Kit: Some soldiers throw away the old bandages they are given because volunteers bring them modern, non-Soviet ones. Others don’t even bother picking up a bandage. Sometimes, people make such a big deal out of things, just to attract attention. People write on social media that their loving husbands are being sent from Yavoriv into the Zone. So everyone has to stop what they’re doing to buy things for this loving husband, who has been resting and drinking in Yavoriv for the past four months?
Sima: I still haven’t lost my desire to help, despite some people spoiling this job for me. But I understand that we need to give people the bait, not the fish. If my car breaks down, and I really need some car part to fix it, I'll call first and find out whether this part is available in the warehouse before rushing to buy it.
If you look globally, everything depends on the leadership and the guys themselves. These people, when they were recruited into the army, didn’t feel needed by their country. They were given pathetic boots and uniforms. Some were offended and expected more from their leaders. Some just didn’t want to do anything at all.
Kit: I understand when people say they were just thrown in this mess by the state and forgotten. But we aren’t just talking about the war now, but about an individual’s overall health and wellbeing. Who can make you wash your feet, besides yourself? It isn’t rocket science. You want to live? Yes! Then do something about it.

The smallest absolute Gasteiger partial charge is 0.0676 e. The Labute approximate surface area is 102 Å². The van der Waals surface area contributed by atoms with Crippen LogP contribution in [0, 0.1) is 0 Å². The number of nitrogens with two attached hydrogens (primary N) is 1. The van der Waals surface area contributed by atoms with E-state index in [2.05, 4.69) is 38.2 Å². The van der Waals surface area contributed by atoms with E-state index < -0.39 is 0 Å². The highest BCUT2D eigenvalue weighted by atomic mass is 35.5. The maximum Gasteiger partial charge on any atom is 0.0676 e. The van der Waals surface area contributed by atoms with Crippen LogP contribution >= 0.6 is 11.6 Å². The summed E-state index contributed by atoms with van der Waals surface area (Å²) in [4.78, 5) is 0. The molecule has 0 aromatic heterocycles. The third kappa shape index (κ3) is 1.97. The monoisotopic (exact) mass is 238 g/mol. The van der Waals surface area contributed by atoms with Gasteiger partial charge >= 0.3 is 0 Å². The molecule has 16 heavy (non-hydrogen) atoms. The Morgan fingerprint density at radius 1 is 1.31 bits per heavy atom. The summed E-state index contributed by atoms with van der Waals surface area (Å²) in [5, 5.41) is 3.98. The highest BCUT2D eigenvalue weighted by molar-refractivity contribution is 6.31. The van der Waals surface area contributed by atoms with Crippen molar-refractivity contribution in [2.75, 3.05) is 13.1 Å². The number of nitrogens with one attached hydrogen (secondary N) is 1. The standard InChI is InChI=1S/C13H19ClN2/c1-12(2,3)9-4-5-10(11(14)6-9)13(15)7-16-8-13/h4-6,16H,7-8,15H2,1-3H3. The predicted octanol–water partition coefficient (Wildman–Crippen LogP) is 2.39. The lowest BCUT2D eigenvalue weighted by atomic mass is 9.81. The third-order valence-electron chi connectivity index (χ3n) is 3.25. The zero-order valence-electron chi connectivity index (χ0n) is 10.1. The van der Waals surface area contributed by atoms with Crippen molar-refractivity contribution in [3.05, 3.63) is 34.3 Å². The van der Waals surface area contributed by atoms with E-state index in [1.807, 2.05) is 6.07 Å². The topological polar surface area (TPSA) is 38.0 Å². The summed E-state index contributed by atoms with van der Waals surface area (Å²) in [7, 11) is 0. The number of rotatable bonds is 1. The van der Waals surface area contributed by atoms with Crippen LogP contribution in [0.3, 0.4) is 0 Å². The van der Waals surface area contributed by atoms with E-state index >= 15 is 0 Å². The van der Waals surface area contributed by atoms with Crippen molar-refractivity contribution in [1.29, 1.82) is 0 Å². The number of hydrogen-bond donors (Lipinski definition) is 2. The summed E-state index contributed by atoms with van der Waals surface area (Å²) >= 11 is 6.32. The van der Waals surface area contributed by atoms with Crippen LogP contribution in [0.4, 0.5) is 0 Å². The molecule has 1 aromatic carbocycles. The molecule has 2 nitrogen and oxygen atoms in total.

“Why bring him to a hospital? He’s alive!”
Kit: Someone noticed a boy with a purple finger so we offered to take him for X-ray. The Commander didn’t see the need: "Why would you want to do what? The seniors wouldn’t understand He’s alive. He isn’t injured." A broken finger - who cares about that? We put a splint on it and were promised that the doctor would take him for an X-ray. We came upon another man with an ulcer who hadn’t eaten anything for days. He had two months left before demobilization and the command team didn’t have time to deal with that. I understand that there’s “no time” for such things when there is active fighting going on. But when soldiers are allowed to walk around wearing sandals and no bulletproof vest at the very front, I’m sure “there’s time” for this, too!
I'm sure if they locked one of these commanders up for a year for murder or mistreatment, there would be fewer mistakes. The next time someone had a sore throat, they would immediately be sent to a doctor.
Sima: Another example. The Mobile Hospital drove to the front with an X-Ray machine. In 4 months, they discovered eight cases of tuberculosis. One sneezes - and then everyone’s sick because they had kept quiet about his condition at the enlistment office. There are also other serious cases when a person with Hepatitis C is sent to serve alongside others.